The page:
To sum up the low loading requirement, our probing solution should block DC currents flowing into the scope even when we use the 50 Ω path.
One particularity when probing a power rail is that you would like to analyze small AC components which ride on a large DC voltage. Often the AC components are 50 to 100 times smaller than the DC part. This requires us to set the vertical resolution of the scope to only a few millivolts per division, which in turn prevents us from using large DC offsets. Often the limitation already kicks in after you moved the ground line a few hundred millivolts out of the screen. Ideally we would like to have a probing solution which allows the setting of a DC offset of up to 24 V and at the same time is able to use millivolts per division.
A commonly taken approach is the usage of a DC block. But I’d advise you against doing so due to two reasons.
The first reason is that a DC block not only blocks the DC components, but also the frequency components in the sub-hertz region. But in many cases these sub-hertz parts are of strong interest. For example, changes in the supply voltage caused by thermal heating of components on the DUT happen comparably slow and would be covered by the DC block.
A DC block removes sub-hertz frequency parts and covers slow changes of DC voltage on a power rail.
The second reason is not related to a measuring issue, but rather to damage prevention. Adapting or removing a DC block from a scope poses a certain risk. Charging or discharging currents have the potential to destroy the analog front-end of an oscilloscope. And believe me repairing this kind of damage is costly.
In summary, our requirement for the probe is to enable large DC offsets (ideally up to 24 V) while being able to use small millivolts per division settings without the usage of a DC block.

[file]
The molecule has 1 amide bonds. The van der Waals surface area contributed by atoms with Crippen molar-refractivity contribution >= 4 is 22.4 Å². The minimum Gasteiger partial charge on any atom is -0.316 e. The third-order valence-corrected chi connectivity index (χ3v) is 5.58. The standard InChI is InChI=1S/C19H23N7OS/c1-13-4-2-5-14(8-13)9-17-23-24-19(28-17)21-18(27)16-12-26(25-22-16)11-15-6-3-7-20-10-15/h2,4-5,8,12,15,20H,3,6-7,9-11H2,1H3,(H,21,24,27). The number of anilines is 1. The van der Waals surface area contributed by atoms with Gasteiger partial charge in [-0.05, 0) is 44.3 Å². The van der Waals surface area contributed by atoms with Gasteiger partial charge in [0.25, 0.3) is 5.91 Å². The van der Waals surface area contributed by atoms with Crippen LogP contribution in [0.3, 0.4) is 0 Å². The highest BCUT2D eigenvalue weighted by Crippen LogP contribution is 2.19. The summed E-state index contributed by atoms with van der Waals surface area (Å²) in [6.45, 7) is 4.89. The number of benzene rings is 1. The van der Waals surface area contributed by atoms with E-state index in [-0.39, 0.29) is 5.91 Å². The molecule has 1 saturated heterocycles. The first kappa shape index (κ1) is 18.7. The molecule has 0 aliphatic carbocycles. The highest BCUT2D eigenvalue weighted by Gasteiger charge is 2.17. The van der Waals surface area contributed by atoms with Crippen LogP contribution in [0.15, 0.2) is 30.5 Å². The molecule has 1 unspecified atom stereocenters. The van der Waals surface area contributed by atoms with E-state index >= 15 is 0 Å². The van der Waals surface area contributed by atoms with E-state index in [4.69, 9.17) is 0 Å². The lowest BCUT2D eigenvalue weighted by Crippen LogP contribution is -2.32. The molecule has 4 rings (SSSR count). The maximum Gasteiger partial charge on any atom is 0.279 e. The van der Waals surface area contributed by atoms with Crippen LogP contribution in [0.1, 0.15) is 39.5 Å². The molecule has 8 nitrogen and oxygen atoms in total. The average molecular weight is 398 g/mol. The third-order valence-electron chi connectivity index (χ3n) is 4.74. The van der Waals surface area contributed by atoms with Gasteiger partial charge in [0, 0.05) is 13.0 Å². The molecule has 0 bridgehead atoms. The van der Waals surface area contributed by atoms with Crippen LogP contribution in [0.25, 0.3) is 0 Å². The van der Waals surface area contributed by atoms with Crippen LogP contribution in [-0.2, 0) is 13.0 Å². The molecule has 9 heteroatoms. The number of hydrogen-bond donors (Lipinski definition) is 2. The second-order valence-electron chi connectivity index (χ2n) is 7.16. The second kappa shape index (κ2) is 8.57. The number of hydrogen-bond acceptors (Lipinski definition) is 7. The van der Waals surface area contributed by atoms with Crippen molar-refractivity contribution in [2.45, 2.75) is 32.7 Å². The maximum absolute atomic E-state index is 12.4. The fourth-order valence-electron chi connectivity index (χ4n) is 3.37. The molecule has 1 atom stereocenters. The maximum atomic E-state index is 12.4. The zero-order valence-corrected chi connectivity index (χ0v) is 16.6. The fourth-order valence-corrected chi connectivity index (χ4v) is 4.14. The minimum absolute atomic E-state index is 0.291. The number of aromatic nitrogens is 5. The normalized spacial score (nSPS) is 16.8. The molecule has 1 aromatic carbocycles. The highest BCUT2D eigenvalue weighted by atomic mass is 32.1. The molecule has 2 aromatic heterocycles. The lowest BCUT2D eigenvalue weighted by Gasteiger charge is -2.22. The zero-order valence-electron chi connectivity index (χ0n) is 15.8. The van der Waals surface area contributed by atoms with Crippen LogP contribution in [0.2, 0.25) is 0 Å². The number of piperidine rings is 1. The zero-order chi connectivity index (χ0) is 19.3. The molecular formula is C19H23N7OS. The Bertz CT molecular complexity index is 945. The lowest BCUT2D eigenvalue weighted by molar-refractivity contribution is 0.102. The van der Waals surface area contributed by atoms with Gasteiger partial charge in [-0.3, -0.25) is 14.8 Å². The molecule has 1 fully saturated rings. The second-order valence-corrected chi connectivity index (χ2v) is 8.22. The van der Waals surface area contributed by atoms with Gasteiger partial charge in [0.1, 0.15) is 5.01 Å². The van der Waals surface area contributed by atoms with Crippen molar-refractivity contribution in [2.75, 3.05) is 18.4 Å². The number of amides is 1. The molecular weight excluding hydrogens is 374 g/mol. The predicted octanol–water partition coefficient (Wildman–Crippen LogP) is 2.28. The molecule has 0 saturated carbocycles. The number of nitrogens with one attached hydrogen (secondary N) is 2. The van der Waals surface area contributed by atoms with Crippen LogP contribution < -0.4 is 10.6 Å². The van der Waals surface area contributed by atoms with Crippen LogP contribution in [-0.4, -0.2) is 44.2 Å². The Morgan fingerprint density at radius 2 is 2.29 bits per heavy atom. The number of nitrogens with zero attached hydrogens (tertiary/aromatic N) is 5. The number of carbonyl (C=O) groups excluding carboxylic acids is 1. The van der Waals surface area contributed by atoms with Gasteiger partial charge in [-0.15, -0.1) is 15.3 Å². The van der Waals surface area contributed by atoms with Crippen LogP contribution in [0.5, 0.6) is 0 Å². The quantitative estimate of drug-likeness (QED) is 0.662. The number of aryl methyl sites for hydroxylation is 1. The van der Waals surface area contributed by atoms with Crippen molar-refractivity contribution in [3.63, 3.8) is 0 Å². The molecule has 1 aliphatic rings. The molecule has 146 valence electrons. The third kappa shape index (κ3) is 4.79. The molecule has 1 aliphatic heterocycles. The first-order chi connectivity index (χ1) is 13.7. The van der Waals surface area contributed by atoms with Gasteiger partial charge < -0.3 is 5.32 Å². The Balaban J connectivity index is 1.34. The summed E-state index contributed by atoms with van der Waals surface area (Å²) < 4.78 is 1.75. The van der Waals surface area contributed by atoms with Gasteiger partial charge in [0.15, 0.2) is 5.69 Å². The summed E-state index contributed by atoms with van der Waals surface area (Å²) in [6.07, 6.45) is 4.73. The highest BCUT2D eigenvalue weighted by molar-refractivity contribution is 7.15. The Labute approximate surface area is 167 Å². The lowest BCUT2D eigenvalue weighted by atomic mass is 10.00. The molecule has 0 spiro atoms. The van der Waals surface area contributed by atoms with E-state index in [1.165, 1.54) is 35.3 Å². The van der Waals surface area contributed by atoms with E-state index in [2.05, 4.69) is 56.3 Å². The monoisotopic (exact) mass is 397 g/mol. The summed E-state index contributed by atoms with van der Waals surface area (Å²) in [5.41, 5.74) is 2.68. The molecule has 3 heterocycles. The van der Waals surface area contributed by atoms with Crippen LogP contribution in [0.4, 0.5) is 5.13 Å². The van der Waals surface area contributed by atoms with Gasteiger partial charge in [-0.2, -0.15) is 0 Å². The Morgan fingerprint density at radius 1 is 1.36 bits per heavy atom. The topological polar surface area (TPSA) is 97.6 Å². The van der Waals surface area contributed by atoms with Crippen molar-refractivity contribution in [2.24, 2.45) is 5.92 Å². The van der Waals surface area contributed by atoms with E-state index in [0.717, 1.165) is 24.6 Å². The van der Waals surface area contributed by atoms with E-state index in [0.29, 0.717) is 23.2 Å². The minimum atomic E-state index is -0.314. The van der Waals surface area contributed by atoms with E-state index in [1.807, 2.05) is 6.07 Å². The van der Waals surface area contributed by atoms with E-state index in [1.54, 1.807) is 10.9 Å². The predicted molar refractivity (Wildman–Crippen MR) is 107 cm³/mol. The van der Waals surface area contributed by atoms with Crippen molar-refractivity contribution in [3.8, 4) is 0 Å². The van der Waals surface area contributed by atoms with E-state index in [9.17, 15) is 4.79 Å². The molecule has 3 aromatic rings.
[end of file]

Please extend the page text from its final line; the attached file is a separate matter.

The demand for sufficient bandwidth arises from todays and future hardware designs. Clock and data frequencies in the ranges of several hundred megahertz cause disturbances in these frequency ranges. Therefore, it is important that the probing solution is able to capture these signal parts and hence requires sufficient bandwidth preferably in the gigahertz range.
Only with sufficient bandwidth, you can see all spikes riding on your power rail.
How to probe?
We have seen that there are valid reasons why we should have a probing solution that has low noise, a low loading for the DUT, sufficient offset compensation and bandwidth. With standard scope probes such a solution is not available.
However, the Keysight N7020A power rail probe incorporates all these requirements. It is a 1:1 probe, uses the 50 Ω path, blocks DC currents but still senses the DC offset voltage up to +/-24 V and provides 2 GHz of bandwidth.
My first advice is that you check the power integrity on your DUT during development because it is one of the many sources for hardware issues which are not easily uncovered. To convince yourself, take one of your DC voltage regulators you commonly employ and take a look at its output with an oscilloscope. Even if you do not use an ideal probing solution, it is very likely that you will see noise and some signals caused by internal switching of regulating transistors.
My second advice is that if you want to check the integrity of your power rail, use the right tool. Otherwise you will most certainly not find the phenomenon you are looking for because it is blocked by your DC block, covered in noise or damped due to insufficient bandwidth.
If you would like to see this probe and its advantages in action, do not hesitate to give us a call or drop an email.